Treasury Sanctions First Cryptocurrency Exchange to Combat Ransomware 


The department also emphasized guidance for victim organizations who risk running afoul of enforcers by paying attackers and failing to report incidents.

The Treasury Department is banning U.S. persons from engaging in any way with SUEX, a cryptocurrency exchange it says laundered ransomware payments to criminals.

“SUEX has facilitated transactions involving illicit proceeds from at least eight ransomware variants,” Treasury said in a press release Tuesday. “Analysis of known SUEX transactions shows that over 40% of SUEX’s known transaction history is associated with illicit actors.”

Treasury, which worked with the FBI to issue the sanctions, said the action is part of a comprehensive plan that relies on cooperation between law enforcement, the private sector and international partners, a message President Joe Biden also delivered in remarks before the United Nations General Assembly Tuesday.

“We’re hardening our critical infrastructure against cyberattacks, disrupting ransomware networks, and working to establish clear rules of the road for all nations as it relates to cyberspace,” Biden said. “We reserve the right to respond decisively to cyberattacks that threaten our people, our allies, or our interests.” 

The Treasury Department’s release highlighted a commitment from G7 nations to the appropriate regulation of virtual currencies. But that framework of leading nations famously excludes adversaries like Russia, which many see as harboring ransomware criminals.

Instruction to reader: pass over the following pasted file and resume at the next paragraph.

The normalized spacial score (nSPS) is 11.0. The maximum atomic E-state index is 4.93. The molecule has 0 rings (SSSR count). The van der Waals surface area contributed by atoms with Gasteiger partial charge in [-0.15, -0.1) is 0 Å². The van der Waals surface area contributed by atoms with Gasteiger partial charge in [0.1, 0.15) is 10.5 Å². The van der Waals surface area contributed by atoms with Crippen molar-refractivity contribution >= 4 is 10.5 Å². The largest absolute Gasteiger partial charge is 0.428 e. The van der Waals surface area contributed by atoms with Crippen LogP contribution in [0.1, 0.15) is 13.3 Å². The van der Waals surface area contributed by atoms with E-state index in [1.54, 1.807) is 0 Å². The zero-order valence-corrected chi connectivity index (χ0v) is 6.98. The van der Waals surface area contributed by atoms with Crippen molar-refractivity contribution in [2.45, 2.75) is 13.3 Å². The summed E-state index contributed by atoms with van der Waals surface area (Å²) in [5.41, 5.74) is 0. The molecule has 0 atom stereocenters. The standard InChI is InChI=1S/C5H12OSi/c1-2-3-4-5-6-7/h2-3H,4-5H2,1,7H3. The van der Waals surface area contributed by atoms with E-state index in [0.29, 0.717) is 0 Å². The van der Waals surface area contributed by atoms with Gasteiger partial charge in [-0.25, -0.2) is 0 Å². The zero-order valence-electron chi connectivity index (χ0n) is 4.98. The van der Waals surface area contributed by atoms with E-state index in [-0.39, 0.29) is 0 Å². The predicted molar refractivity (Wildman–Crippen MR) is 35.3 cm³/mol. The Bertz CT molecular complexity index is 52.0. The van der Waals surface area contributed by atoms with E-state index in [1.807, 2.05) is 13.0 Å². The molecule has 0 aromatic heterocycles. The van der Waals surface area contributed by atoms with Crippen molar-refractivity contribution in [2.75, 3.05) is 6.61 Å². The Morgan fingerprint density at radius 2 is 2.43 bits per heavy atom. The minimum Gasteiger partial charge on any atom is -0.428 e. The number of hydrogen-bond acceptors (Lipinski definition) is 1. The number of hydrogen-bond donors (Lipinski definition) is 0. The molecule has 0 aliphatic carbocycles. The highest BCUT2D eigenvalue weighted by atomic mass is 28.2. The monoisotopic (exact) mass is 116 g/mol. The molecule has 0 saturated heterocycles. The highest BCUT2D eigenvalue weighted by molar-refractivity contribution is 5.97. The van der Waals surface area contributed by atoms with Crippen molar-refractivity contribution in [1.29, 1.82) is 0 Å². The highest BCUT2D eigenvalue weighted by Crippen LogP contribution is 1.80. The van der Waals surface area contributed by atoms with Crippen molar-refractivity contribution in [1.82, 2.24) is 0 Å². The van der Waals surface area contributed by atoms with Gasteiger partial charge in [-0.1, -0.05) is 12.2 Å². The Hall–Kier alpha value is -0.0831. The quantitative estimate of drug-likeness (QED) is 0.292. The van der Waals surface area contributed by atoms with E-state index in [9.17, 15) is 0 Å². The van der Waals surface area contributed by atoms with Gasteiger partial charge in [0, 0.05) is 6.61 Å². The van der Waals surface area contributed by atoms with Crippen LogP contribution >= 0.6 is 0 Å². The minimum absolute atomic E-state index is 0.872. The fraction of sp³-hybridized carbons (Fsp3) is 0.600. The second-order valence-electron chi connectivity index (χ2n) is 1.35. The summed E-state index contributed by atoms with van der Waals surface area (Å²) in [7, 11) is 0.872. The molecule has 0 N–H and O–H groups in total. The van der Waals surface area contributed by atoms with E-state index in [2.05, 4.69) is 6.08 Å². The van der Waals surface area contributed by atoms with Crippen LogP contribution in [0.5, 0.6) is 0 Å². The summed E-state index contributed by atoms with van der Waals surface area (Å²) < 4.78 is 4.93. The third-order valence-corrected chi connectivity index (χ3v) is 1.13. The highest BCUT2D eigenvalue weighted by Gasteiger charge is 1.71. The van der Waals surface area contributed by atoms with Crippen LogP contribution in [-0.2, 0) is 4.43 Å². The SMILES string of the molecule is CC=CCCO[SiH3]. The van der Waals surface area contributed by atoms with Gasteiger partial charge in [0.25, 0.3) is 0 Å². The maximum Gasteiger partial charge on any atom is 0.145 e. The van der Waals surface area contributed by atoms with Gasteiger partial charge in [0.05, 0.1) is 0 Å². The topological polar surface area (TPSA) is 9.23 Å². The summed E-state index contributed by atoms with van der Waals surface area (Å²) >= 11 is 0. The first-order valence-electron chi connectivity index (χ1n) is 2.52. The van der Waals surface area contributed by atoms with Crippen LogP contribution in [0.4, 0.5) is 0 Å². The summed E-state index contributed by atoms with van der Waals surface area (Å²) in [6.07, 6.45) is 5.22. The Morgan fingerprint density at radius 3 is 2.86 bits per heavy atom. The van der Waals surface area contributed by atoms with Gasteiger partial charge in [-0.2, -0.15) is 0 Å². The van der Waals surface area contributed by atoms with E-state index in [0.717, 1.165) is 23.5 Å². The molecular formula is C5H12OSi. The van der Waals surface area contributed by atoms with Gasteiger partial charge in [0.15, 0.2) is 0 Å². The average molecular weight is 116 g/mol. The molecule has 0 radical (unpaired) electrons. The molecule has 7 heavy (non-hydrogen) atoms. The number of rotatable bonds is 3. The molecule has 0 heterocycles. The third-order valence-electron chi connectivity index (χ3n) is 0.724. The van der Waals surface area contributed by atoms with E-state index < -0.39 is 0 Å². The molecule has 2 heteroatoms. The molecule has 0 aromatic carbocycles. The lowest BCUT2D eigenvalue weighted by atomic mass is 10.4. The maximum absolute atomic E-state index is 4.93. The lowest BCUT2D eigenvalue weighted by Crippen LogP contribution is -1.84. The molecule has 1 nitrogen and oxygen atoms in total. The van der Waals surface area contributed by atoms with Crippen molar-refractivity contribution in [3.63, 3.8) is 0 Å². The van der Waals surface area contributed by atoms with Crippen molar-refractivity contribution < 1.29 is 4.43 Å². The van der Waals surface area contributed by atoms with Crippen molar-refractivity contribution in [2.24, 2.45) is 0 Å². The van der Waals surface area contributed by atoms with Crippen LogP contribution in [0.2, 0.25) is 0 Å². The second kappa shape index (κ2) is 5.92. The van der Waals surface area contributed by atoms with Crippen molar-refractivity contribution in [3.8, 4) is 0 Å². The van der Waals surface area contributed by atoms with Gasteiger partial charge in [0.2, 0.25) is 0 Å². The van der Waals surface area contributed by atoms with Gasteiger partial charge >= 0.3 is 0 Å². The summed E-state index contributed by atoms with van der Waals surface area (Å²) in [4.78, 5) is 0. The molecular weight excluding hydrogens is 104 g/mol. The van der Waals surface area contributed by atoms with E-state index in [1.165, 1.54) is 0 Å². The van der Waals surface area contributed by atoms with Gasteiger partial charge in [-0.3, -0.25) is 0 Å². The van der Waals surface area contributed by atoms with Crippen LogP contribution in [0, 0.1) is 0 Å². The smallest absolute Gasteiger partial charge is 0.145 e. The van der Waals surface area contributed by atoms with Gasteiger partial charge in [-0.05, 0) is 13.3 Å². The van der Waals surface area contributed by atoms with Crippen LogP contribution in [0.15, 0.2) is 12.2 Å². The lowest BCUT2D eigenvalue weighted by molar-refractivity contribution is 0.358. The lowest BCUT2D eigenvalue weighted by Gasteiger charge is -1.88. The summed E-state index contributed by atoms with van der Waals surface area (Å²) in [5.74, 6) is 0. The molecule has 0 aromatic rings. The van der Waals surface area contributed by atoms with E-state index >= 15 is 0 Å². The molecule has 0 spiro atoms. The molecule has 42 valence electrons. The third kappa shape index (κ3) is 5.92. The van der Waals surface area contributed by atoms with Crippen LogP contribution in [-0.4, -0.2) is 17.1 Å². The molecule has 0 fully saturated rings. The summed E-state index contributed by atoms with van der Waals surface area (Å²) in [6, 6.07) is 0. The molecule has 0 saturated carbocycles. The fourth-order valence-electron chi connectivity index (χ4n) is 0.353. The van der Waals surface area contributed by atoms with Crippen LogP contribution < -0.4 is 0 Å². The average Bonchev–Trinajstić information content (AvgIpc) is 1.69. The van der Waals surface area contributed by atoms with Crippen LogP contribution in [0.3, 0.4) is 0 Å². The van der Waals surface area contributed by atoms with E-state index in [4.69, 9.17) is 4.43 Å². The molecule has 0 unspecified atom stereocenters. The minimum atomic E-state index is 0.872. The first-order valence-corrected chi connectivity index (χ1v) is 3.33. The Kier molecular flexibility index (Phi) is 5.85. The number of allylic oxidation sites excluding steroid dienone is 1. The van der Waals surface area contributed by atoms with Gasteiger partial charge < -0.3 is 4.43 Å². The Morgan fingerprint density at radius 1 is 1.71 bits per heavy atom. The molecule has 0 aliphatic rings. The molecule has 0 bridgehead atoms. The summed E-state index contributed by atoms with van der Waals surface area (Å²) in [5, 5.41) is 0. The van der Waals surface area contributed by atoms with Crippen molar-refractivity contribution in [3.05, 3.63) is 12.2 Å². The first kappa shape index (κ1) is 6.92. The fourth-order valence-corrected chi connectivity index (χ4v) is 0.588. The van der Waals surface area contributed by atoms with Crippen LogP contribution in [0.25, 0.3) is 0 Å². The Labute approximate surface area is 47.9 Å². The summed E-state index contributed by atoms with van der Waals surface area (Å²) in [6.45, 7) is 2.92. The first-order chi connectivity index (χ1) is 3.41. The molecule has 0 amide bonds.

Reacting to the announcement, Rep. Jim Langevin, D-R.I., said he is “pleased that the government has, for the first time, sanctioned a Russian cryptocurrency exchange that facilitates criminal activity. However, while sanctioning an exchange is an important demonstration of our resolve, shutting down one exchange will not materially alter the threat landscape. The Biden administration must also sanction companies that provide the information technology support to Russian ransomware gangs, and I look forward to continuing to work towards that goal.”

SUEX is a private firm reportedly based in the Czech Republic. But Treasury’s announcement also had significant implications for U.S. firms. The department has previously warned companies that make ransomware payments could be violating U.S. sanctions due to likely state-sponsored activity by regimes like North Korea. Tuesday’s notice highlighted this possibility in relation to the new sanctions against the sort of entity that facilitates such payments by providing a certain degree of anonymity.

“Persons that engage in certain transactions or activities with the sanctioned entities and individuals may expose themselves to sanctions or be subject to an enforcement action,” Treasury said. “[The Office of Foreign Assets Control] strongly encourages victims and related companies to report these incidents to and fully cooperate with law enforcement as soon as possible to avail themselves of OFAC’s significant mitigation related to OFAC enforcement matters and receive voluntary self-disclosure credit in the event a sanctions nexus is later determined.”

Langevin, co-founder of the House Cybersecurity Caucus, was also pleased by Treasury’s emphasis on the importance of practicing appropriate cyber hygiene in an updated advisory for companies on the sanctions risk associated with making ransomware payments.

“Improving cybersecurity, particularly of our critical infrastructure, is a matter of incentives, and today’s guidance appropriately encourages the stronger resilience measures we need to keep the country safe,” he said.